Posted by: crudbasher | March 11, 2011

How Technology Wires the Learning Brain | MindShift

This is a fascinating article that gave me two major thoughts.

The article discusses how research is indicating that prolonged technology use actually changes the way the brain works.

This is really an interesting conclusion and I think it makes perfect sense. Kids can use technology in a very fluid way because their brains have adapted to doing it. This is what some people call Digital Natives but I think it’s deeper than that. Brain research has indicated that as children our brains are much more flexible to learn new things, and as we get older that ability reduces. What if we find a drug or treatment that was able to turn that flexibility back on? It would allow people to learn new things very easily even as they get older. That would be awesome!

The second thought I had was pondering how much time I spent thinking about things. It is important I think to be able to focus on tasks for long periods. I would wager that a lot of the important inventions over time are the result of prolonged focus and attention. Would Edison have invented the lightbulb if he had been Tweeting? 🙂 I need to make more time for focus and thinking.

Enjoy the article!

  • A study on how technology changes the brain

    tags: brain technology study research nell

    • Kids between the ages of 8 and 18 spend 11.5 hours a day using technology — whether that’s computers, television, mobile phones, or video games – and usually more than one at a time. That’s a big chunk of their 15 or 16 waking hours.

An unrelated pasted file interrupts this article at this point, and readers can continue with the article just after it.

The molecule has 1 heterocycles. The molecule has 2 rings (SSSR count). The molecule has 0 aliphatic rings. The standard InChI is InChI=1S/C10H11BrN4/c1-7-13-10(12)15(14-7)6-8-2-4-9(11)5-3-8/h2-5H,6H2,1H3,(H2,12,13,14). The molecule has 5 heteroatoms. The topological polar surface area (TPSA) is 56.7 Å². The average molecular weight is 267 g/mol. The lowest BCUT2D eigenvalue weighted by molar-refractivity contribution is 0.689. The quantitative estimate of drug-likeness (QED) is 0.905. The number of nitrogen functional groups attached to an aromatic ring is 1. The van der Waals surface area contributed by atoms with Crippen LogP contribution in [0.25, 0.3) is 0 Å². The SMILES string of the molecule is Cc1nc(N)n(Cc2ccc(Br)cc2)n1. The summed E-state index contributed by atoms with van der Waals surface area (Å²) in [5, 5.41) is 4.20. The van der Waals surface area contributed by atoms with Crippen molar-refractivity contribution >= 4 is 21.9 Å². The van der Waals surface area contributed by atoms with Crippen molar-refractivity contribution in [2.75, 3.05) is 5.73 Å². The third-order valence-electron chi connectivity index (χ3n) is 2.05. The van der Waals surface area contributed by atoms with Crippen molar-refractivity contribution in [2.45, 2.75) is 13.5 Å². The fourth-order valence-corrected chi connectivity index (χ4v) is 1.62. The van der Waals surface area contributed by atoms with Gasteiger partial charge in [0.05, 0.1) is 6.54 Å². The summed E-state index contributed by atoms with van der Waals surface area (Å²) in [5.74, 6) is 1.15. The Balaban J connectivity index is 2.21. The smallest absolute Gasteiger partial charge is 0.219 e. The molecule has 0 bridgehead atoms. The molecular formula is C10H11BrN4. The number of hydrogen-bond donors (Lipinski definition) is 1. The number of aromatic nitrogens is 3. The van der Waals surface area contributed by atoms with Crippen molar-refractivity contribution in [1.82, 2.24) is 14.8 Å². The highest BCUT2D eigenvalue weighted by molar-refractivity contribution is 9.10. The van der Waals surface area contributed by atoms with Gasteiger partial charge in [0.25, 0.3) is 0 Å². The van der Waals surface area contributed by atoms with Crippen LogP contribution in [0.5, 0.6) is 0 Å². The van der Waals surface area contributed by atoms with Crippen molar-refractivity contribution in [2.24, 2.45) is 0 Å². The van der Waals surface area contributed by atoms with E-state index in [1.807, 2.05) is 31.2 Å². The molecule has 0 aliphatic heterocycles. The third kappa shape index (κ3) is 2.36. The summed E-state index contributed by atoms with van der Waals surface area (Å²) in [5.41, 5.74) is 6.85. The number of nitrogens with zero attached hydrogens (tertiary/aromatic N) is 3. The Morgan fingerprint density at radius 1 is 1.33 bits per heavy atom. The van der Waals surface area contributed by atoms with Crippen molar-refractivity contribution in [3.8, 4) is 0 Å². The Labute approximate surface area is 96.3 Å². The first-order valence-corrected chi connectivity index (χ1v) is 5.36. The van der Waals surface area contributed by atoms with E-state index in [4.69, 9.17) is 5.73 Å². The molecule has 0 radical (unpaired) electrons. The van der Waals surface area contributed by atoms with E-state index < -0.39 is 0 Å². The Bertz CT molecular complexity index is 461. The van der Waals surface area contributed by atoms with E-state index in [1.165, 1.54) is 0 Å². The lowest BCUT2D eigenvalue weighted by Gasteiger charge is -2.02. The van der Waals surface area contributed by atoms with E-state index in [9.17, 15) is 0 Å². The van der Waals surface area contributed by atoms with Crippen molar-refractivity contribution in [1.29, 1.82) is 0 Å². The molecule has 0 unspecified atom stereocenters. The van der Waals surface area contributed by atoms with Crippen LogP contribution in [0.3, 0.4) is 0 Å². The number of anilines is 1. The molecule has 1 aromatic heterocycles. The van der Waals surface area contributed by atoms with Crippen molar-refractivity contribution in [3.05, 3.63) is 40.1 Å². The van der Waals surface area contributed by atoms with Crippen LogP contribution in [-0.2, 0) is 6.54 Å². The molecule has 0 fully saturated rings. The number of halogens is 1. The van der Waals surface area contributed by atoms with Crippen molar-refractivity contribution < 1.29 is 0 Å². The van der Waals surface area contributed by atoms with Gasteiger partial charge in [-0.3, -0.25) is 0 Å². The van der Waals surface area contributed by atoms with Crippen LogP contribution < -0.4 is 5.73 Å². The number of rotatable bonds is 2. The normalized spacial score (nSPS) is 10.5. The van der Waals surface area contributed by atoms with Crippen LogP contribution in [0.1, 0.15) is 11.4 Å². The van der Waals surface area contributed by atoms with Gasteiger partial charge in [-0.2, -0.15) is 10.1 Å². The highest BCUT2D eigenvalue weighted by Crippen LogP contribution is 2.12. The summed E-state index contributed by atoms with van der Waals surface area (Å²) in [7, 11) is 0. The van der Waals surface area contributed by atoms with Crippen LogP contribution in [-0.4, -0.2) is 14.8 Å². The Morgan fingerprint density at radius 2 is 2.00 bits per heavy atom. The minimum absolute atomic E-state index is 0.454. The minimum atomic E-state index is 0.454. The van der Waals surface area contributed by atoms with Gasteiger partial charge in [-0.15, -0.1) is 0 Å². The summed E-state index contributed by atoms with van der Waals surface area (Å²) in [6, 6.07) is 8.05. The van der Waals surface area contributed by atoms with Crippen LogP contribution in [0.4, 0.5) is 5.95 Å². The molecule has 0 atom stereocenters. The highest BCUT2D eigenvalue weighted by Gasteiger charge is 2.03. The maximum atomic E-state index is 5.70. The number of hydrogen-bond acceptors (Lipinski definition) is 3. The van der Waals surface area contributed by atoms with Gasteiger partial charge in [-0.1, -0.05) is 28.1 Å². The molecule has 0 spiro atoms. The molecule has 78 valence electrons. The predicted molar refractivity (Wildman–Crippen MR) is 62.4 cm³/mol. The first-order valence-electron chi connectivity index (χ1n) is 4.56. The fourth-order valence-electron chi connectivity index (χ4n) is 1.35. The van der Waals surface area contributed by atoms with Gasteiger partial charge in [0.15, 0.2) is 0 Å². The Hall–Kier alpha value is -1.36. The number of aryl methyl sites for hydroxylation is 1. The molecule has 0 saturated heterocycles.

• But does that spell doom for the next generation? Not necessarily, according to Dr. Gary Small, a neuroscientist and professor at UCLA, who spoke at the Learning & the Brain Conference last week.

       

    • “Young people are born into technology, and they’re used to using it 24/7,” Small said. “Their brains are wired to use it elegantly.”

       

    • The downside of such immersion in technological devices, he said, is that they’re not having conversations, looking people in the eye, or noticing verbal cues. “These are important ‘technologies,’ so to speak, that have evolved over centuries and are tremendously powerful.”

       

    • But that’s not the headline here. Small’s main point was this: “The technology train has left. You have to deal with it, understand it, and get some perspective.”

       

    • Is technology making us less creative? Parents and educators have been worried about this issue, wondering whether hours of playing video games will zap their inclination to write or paint or sing.

       

    • Small said the Internet trains our minds to have a “staccato” train of thought, jumping from idea to idea, like we do from Website to Website. Is that the most creative way to think? Do we have time to sit back and be thoughtful?

       

    • Technology can train our brains in positive ways, he added. Surgeons who play video games, for example, make fewer surgical errors. Those who play video games have improved reaction time, better peripheral vision.

       

    • Brains are malleable, much like computers. If we spend a lot of time engaged in a repeated mental task, the neural circuits will strengthen. Conversely, if we neglect those tasks, the neural circuits will weaken.

       

Posted from Diigo. The rest of my favorite links are here.

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Responses

  1. […] How Technology Wires the Learning Brain | MindShift This is a fascinating article that gave me two major thoughts.The article discusses how research is indicating that prolonged technology use actually changes the way the brain works.This is… Source: educationstormfront.wordpress.com […]


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